East Timor: Historic presidential elections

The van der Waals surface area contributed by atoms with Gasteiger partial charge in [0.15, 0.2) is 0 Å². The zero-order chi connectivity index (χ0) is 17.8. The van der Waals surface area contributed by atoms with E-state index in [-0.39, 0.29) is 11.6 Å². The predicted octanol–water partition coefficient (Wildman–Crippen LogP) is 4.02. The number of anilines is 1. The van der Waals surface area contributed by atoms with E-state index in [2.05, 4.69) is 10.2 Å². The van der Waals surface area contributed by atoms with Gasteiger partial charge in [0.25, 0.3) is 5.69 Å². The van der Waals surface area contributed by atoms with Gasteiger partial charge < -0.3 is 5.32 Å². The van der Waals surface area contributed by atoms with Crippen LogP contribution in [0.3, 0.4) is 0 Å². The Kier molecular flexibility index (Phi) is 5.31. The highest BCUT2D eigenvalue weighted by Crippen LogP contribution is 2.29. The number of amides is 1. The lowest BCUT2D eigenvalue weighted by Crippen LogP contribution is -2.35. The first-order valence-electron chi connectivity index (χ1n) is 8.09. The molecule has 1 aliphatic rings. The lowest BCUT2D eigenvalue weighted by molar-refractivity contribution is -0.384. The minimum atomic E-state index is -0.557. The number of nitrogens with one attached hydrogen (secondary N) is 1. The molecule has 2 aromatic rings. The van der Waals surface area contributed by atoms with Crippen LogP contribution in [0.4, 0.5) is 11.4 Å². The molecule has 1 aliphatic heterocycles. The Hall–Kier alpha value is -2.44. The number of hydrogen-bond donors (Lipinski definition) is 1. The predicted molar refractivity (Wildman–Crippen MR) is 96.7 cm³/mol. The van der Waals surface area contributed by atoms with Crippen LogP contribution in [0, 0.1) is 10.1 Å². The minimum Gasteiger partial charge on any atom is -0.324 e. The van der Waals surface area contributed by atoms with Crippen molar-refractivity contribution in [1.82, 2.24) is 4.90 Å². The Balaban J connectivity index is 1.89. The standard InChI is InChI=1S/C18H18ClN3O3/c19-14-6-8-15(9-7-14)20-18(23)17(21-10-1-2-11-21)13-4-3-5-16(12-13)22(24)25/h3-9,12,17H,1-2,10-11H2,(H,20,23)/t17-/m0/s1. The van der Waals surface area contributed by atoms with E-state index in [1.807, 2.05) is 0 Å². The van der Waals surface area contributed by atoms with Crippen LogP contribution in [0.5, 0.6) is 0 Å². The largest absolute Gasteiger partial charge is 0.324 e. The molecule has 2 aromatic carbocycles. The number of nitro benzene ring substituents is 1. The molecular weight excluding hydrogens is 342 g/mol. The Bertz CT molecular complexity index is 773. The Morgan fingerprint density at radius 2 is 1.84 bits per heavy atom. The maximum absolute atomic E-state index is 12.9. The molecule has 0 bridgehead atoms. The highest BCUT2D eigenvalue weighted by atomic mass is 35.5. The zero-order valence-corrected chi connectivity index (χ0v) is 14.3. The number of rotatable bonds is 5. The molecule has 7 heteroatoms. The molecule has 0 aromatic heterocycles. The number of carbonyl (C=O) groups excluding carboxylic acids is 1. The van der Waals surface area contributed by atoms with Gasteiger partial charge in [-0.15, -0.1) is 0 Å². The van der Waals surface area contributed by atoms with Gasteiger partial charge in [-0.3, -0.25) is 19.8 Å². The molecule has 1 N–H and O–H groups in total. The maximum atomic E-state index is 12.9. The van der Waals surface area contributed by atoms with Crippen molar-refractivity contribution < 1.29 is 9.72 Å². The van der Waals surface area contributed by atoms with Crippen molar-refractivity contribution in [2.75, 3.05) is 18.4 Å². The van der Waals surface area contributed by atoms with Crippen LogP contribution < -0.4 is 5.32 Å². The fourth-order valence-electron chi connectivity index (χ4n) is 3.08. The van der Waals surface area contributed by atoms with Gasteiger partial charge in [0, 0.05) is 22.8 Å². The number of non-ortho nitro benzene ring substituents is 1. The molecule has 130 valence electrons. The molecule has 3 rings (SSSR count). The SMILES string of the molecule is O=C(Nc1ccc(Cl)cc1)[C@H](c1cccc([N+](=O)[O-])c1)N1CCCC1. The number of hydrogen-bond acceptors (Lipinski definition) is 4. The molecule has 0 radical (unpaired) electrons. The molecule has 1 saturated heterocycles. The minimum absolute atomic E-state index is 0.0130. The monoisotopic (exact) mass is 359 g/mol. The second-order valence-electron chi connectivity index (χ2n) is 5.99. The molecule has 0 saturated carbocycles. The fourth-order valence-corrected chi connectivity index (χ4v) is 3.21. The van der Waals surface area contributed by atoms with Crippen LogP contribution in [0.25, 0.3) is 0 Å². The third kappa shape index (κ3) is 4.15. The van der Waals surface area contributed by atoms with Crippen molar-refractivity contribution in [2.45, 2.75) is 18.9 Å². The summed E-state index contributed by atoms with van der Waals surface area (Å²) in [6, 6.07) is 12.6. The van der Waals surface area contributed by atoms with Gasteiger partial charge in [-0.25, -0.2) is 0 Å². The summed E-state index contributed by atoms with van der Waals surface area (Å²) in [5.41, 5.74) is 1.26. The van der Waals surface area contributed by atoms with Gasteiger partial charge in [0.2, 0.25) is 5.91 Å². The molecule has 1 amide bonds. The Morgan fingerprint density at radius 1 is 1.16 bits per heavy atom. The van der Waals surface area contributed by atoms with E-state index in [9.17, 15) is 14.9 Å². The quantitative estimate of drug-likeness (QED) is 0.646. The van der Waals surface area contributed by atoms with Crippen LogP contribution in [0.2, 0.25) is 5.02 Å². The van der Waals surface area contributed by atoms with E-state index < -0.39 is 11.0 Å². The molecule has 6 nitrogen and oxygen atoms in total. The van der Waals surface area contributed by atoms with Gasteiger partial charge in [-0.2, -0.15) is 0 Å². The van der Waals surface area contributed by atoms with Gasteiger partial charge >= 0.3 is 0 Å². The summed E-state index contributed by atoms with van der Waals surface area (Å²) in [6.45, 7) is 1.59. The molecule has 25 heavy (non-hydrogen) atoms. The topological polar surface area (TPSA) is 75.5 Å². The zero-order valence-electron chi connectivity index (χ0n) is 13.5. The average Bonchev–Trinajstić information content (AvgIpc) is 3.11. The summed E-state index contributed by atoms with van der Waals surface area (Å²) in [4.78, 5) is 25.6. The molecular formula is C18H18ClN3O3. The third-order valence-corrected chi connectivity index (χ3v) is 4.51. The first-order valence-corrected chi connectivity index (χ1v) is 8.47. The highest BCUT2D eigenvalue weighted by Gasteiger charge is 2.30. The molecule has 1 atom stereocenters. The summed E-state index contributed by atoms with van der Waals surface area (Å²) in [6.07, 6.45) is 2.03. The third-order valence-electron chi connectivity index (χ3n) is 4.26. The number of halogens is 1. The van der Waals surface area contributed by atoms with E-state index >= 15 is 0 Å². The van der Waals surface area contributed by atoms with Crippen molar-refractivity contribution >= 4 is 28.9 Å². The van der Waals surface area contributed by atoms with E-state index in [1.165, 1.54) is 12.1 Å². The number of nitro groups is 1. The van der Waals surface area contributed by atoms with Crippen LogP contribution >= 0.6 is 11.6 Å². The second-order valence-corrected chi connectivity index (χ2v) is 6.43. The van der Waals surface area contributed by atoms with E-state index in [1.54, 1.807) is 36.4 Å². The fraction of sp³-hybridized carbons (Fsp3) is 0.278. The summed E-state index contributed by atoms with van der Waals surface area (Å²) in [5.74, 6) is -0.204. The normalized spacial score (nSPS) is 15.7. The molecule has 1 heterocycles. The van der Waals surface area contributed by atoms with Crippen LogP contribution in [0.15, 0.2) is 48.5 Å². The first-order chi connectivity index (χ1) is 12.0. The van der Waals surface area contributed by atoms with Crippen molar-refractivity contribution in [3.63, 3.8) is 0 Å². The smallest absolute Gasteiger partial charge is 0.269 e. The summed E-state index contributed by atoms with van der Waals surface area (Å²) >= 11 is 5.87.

The people of East Timor enthusiastically voted in presidential elections on April 14, 2002. There was no surprise in their choice of President for their new state, the Democratic Republic of East Timor, which will be officially born on May 20, 2002. Xanana Gusmao won a massive 83 per cent of the vote. As Andy Alcock of Australia East Timor Friendship Association (SA) pointed out, the people of East Timor "have endorsed the new President's deep commitment to forgiveness, reconciliation and international social justice. "The East Timorese are going to need a lot of support to develop their nation after the death and destruction that has occurred since 1975 when the Indonesian military invaded the tiny nation. This development can only occur when there is peace, security and social justice in the region", said Mr Alcock. Two hundred thousand East Timorese lost their lives in the long, courageous struggle for freedom and independence. Every family has lost at least one member. After the 1999 referendum in which people overwhelmingly voted for independence, the Indonesian military unleashed their regular forces and militias — against the people and against the physical structures of the country. Everything that could be destroyed was destroyed. The United Nations Transitional Administration in East Timor (UNTAET) was installed with a mandate to provide security and set up a civil service. It employed 8500 foreign peacekeepers across the island and more than 1000 hired experts and volunteers were engaged in different projects. However, UNTAET's record is not very impressive. The presence of all those people in the capital has created an artificial bubble economy to provide for the needs of these very people. East Timor as a whole continues to be one of the poorest nations in the world. There is 85-90 per cent unemployment; 40 per cent of the population lives in poverty and 80 per cent of the population is illiterate. The Indonesians occupying forces did not educate or promote the advancement of the local people. The UNTAET has done little if anything to build a sustainable economy either. As the head of the UN Administration said, "we did not know how to do it". Seventy-five per cent of East Timorese live in rural areas with coffee as the principal crop. Low world prices for coffee and lack of infrastructure will not see a quick return for growers. It is expected that self-sufficiency in agricultural production may be achieved in two to three years. Oil gas revenues are not expected soon either. The East Timorese people face many problems on a still long road to a true economic independence, peace and security. They have achieved a great victory despite terrible odds and paid a huge price. They have also won deeply felt support and solidarity from the many people around the world who followed their courageous struggle. They are a great inspiration to the many others with similar aspirations. Given their resolve and courage there is hope that the East Timorese will achieve their goals and enjoy the peace and prosperity that have been denied them for such a long time.